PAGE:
Arborglyphs of the Eastern Sierra

It was purely by chance that I stumbled across one of my greatest discoveries in life, the arborglyphs of the Eastern Sierra. I started out hunting for pioneer and Indian relics as a young boy and was fascinated by the history of the West. I still go back to those boyhood days every time I go out exploring with my dog. It makes me feel like a school kid on Saturday morning.

I walked by the silent tree carvings for twenty five years not knowing they were there watching me from their tree trunks. Then, one day while eating lunch in the meadow at my favorite spot on the Tamarack Bench at Rock Creek Lake, I noticed some small pieces of purple glass and a Levi Strauss button on the ground. Looking up in the trees I noticed some carvings. Then, on a downed tree, I saw a date of 1892. I was so excited and amazed at this find that I began to research and explore the entire area for new arborglyphs. It became a passion as I morphed into a full on glypher. I now live to promote their value as important historical cultural treasures from our nations past.

There really are no records about how long people have been carving on trees. The types of people who would have left their mark in the American West included: trappers, explorers, settlers, stockmen, Indians, surveyors, miners, woodcutters and the cavalry.

I learned that the carvings on the Tamarack Bench were mostly from Basque sheepherders with the possibility of an Irishman thrown in for good measure. They were the ones who came to America in the Gold Rush of 1849 and started the sheep range business all over the West. By the 1880s they worked their way over to the Eastern Sierra and started a green gold rush of their own by grazing every mountain meadow they could get their hooves into. When those meadows were wet, they left devastation in their wake that will take hundreds of years to recover. That is the dark side of the arborglyphs that we admire today.

It’s lucky for us that pioneers left their mark on the trees around the meadows where they grazed their stock. It is all that is left to represent their entire life time. Upon looking at their graven images one can relate to their human desires of a lonely heart searching for love, companionship and sex. Some left entire last names like Lombard, Juillet and Bresson, as well as dates from the 1880s to 1896.

This was during the Victorian era and the carvers were careful not to show any nude depictions of women that would become so common with the pornographic images that future shepherds would carve as societal morals decayed. On the other hand the shepherds thought it perfectly okay to depict themselves naked with a large display of their manhood. Another common theme was a top hat, smoking cigarettes or a pipe. The women of their day are depicted with bustles, bows and bizarre hair.

Grazing activity reached a peak in 1896 in the Eastern Sierra and continues to this day with shepherds from Peru and Chile. Every year they leave their name and date on the trees where they work.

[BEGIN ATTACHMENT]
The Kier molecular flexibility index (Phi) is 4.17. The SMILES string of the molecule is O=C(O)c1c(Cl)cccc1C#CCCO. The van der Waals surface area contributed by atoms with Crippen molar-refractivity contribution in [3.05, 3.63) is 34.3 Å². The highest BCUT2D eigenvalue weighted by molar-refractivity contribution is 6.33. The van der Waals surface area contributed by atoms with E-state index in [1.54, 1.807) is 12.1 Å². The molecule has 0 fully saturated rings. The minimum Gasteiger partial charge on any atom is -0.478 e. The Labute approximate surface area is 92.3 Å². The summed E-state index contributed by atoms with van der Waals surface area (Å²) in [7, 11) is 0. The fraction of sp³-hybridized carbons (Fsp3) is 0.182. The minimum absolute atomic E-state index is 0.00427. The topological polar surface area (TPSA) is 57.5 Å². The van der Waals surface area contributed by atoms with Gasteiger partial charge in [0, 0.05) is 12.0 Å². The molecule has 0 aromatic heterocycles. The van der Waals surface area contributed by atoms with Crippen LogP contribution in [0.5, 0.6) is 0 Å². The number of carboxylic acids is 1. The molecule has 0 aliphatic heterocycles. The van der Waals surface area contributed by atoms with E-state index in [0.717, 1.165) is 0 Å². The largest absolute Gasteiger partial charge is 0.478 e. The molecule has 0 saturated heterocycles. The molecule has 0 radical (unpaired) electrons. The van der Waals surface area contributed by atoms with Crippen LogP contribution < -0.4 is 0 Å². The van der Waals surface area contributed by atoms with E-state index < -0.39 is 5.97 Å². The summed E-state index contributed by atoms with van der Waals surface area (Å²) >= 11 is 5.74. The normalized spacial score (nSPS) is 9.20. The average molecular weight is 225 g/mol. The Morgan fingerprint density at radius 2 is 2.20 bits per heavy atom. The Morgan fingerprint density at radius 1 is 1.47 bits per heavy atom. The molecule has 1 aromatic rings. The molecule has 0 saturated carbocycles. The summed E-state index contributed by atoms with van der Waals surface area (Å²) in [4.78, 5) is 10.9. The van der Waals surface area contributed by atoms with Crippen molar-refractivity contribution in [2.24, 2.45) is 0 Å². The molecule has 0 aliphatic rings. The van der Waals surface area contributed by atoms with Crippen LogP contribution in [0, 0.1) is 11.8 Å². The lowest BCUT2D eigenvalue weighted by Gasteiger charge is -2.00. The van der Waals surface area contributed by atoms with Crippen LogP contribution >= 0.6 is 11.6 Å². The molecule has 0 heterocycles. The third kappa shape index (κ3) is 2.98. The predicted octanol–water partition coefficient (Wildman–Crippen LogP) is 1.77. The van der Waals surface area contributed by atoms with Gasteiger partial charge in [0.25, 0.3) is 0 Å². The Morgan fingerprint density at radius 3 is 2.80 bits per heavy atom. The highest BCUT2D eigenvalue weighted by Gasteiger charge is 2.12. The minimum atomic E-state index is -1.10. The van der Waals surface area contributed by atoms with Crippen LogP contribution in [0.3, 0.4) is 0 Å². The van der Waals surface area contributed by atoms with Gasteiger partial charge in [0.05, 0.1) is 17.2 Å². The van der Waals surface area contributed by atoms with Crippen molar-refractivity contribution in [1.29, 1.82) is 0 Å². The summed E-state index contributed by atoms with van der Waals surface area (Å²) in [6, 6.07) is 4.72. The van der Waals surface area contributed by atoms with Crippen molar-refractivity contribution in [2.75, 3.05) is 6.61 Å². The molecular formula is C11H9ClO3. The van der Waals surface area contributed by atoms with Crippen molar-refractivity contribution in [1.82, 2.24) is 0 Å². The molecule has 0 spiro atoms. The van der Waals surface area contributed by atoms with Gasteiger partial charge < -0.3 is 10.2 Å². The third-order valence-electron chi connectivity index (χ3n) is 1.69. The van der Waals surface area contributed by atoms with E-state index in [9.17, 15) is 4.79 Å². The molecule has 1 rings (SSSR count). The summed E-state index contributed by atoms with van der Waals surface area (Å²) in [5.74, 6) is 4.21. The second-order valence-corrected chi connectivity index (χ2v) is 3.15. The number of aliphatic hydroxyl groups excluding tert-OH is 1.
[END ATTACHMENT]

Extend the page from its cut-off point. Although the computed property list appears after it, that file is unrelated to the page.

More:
After finding those original glyphs on the Bench, I went on to find many more images in Rock Creek Canyon and Bishop Creek Canyon. I have no idea how many more are out there. That will be left up to the future glyphers of America to discover and wonder about.

Arborglyphs on aspen trees number in the tens of thousands. The carvings on lodgepole trees on the Tamarack Bench are far more rare and in their own class for research. In fact, arborglyph experts like Chris Worrell from Ohio have verified that these particular glyphs are a national treasure.

One summer I returned to the groves of arborglyphs on the Bench and found a new trail running through the area that the commercial mule packers made to pack in fishing parties. They were in a battle with the environmentalists and the forest service to increase stock use in the Eastern Sierra wilderness. They chose to increase their use by camping just outside the wilderness boundary in the exact spot that the arborglyphs are located. This was all very upsetting for me and I contacted the forest service, environmentalists, wrote editorials and talked to many people about it. For political reasons the forest service would not respond because of the lawsuit.

The lawsuit lasted eight years and the forest service was finally defeated in the Superior Court of San Francisco. This was after they spent $7.5 million on a failed wilderness plan designed to increase commercial stock use. That whole ordeal left the packers angry to this day. Nothing ever changed on the Bench and the same trail runs through there as a permanent fixture.

On the positive side, during the lawsuit, teams of specialists were sent out to survey the wilderness and among them were archeologists. They recorded many of the arborglyphs on the Bench which were placed on a map in case of fire.

Many of the arborglyphs are fading away due to weather erosion. The bark has worn off, and the knife lines are disappearing into the golden color of the elderly lodgepole trees. Some of the trees have blown down with their carvings facing the ground never to be seen again. One carving from 1896 was blasted by a careless individual with a shotgun. They also threw an axe at it for target practice. Even pesky woodpeckers and beavers can do a number on arborglyphs.  The worst enemy is fire.

So like Chris Worrell always says, “Photograph, document and record,” before the arborglyphs fade away forever. This is our window of opportunity to provide future arborglyph researchers with the images they may never be able to see in the wild. Next time you are out wandering in the woods, take a look around at the trees to see if they have any stories to tell you. Don’t leave home without your camera and have fun glyphing.

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